House to Scrutinize HITECH Program

EHR Interoperability Issues Are in the Spotlight
House to Scrutinize HITECH Program

A House subcommittee on Nov. 14 will hold a hearing to scrutinize the HITECH Act's electronic health record incentive program. Among the issues the panel will address is whether the program adequately promotes the interoperability of EHR systems to ease the secure exchange of information.

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The Committee on Science, Space and Technology's Subcommittee on Technology and Innovation hearing comes after eight GOP congressmen and senators wrote to the Department of Health and Human Services last month to express concerns about the HITECH program, especially the rules for Stage 2. In a letter to HHS, the congressmen asked that the HITECH EHR incentive program be suspended until tougher interoperability requirements for data exchange are added. They also accused the program of wasting taxpayers' money because EHRs may make it easier for healthcare providers to submit fraudulent bills that exaggerate the level of care patients receive (see: GOP Legislators Question HITECH Merits).

The HITECH program, adopted as part of the economic stimulus package, is providing billions in dollars of incentives to hospitals and physicians who meaningfully use certified EHR systems.

A meeting notice states that the subcommittee "will review the activities of the Office of the National Coordinator for Health Information Technology and the National Institute of Standards and Technology in promoting interoperability through the development of technical standards for HIT [health information technology] ..."

Witnesses slated to testify include:

  • Farzad Mostashari, national coordinator for health information technology;
  • Charles Romine, director, Information Technology Laboratory, National Institute of Standards and Technology;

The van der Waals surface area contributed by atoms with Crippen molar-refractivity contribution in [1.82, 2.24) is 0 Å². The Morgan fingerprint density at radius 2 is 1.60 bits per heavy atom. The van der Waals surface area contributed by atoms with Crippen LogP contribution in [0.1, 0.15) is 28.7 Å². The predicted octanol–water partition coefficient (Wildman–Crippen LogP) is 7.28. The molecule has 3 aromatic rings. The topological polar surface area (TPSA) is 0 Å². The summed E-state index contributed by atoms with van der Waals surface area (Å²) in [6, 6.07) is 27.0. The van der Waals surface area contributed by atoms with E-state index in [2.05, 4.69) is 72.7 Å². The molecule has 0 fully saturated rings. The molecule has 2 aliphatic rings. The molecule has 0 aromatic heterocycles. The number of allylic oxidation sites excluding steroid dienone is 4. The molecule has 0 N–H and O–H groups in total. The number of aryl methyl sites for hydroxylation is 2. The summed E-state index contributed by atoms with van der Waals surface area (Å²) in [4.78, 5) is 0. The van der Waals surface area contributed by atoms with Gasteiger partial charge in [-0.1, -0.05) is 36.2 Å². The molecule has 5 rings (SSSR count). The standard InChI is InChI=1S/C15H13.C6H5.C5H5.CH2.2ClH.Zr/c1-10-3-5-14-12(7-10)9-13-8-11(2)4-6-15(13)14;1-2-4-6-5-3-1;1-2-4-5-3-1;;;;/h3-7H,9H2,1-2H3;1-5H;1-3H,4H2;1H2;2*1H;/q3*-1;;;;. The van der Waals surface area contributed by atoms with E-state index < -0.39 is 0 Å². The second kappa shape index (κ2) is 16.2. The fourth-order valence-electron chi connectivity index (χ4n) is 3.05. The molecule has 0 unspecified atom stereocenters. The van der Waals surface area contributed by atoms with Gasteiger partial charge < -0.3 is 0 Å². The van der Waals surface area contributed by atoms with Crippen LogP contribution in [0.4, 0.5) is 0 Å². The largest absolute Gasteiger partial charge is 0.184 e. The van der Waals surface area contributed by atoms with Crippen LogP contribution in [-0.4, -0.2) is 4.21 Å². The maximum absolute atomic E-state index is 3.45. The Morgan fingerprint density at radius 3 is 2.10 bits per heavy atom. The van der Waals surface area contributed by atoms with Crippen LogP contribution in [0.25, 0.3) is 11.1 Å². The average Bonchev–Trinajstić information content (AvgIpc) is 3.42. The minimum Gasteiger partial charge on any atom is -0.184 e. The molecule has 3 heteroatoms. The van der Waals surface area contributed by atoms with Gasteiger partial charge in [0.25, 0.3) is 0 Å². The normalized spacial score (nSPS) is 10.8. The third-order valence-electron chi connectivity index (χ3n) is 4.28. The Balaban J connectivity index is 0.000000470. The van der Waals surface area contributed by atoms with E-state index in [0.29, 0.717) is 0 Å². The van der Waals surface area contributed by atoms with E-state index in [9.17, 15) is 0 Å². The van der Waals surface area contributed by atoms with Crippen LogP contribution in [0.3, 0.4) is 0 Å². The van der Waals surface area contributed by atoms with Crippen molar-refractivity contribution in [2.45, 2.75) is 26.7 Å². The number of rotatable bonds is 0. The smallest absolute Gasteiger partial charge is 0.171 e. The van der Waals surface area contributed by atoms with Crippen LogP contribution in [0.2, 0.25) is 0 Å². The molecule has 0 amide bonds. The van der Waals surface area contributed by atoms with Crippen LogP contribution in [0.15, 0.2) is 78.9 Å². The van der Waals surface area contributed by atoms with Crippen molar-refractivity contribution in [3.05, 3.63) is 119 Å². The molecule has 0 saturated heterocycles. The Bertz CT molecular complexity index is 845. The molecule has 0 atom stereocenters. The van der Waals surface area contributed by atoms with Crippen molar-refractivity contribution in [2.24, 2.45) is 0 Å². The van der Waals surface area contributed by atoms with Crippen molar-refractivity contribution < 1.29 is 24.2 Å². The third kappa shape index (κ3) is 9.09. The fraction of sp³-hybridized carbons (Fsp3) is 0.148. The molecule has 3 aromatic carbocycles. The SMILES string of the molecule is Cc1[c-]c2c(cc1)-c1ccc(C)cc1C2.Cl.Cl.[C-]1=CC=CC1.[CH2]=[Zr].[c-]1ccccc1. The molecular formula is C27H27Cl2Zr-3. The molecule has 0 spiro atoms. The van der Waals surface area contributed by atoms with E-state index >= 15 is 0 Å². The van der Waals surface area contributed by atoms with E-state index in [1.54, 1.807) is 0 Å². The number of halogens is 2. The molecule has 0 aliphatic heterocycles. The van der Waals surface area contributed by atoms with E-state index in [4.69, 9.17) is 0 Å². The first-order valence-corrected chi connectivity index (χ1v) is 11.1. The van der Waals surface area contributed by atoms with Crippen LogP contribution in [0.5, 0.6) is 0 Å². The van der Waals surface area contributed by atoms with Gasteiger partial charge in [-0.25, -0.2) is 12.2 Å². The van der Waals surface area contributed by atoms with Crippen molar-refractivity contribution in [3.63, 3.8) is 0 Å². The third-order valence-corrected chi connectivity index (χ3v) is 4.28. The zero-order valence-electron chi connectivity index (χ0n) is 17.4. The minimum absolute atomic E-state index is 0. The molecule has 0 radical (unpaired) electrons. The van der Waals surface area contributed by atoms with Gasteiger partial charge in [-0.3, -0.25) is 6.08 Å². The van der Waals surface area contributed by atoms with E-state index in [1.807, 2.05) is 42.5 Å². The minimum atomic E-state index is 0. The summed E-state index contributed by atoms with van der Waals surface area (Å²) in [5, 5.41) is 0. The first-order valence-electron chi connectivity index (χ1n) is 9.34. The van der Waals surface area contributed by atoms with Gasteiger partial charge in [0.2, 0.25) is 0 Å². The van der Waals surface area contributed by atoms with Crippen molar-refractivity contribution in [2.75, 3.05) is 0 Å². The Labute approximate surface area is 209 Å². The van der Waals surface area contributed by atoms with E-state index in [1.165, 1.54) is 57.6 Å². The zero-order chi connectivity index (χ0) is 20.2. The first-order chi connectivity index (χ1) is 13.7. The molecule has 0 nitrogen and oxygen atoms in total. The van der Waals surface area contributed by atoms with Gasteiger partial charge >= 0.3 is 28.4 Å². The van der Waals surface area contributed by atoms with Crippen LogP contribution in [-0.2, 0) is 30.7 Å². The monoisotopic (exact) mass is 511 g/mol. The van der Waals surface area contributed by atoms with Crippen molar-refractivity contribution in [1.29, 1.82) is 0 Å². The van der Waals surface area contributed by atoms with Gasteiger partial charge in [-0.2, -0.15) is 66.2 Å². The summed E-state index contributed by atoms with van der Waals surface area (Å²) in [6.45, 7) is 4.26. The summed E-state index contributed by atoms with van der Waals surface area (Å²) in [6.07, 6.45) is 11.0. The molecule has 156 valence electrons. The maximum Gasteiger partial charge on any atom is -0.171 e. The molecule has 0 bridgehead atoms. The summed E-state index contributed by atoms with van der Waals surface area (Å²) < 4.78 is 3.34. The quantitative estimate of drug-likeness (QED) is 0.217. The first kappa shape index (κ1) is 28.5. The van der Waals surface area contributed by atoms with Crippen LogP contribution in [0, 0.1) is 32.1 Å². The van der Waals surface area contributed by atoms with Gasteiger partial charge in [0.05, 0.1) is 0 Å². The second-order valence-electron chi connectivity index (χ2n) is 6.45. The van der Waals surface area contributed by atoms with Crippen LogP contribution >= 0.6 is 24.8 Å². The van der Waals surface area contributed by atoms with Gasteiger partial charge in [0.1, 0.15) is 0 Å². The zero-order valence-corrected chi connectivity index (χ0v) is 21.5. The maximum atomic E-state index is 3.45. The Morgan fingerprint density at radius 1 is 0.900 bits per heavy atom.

• Marc Probst, CIO, Intermountain Healthcare;
  • Rebecca Little, senior vice president, Medicity, a vendor of health information exchange technology;
  • Willa Fields, professor, school of nursing, San Diego State University.

Among the questions that witnesses will address in their testimony are:

  • What is the goal for health information interoperability under the HITECH Act? How are Stage 1 and 2 meaningful use requirements and supporting standards advancing us toward this goal?
  • How have the lessons learned from the implementation of Stage 1 meaningful use requirements and supporting standards been applied in drafting Stage 2 requirements and Stage 3 proposals?

About the Author

Marianne Kolbasuk McGee

Marianne Kolbasuk McGee

Executive Editor, HealthcareInfoSecurity, ISMG

McGee is executive editor of Information Security Media Group's media site. She has about 30 years of IT journalism experience, with a focus on healthcare information technology issues for more than 15 years. Before joining ISMG in 2012, she was a reporter at InformationWeek magazine and news site and played a lead role in the launch of InformationWeek's healthcare IT media site.

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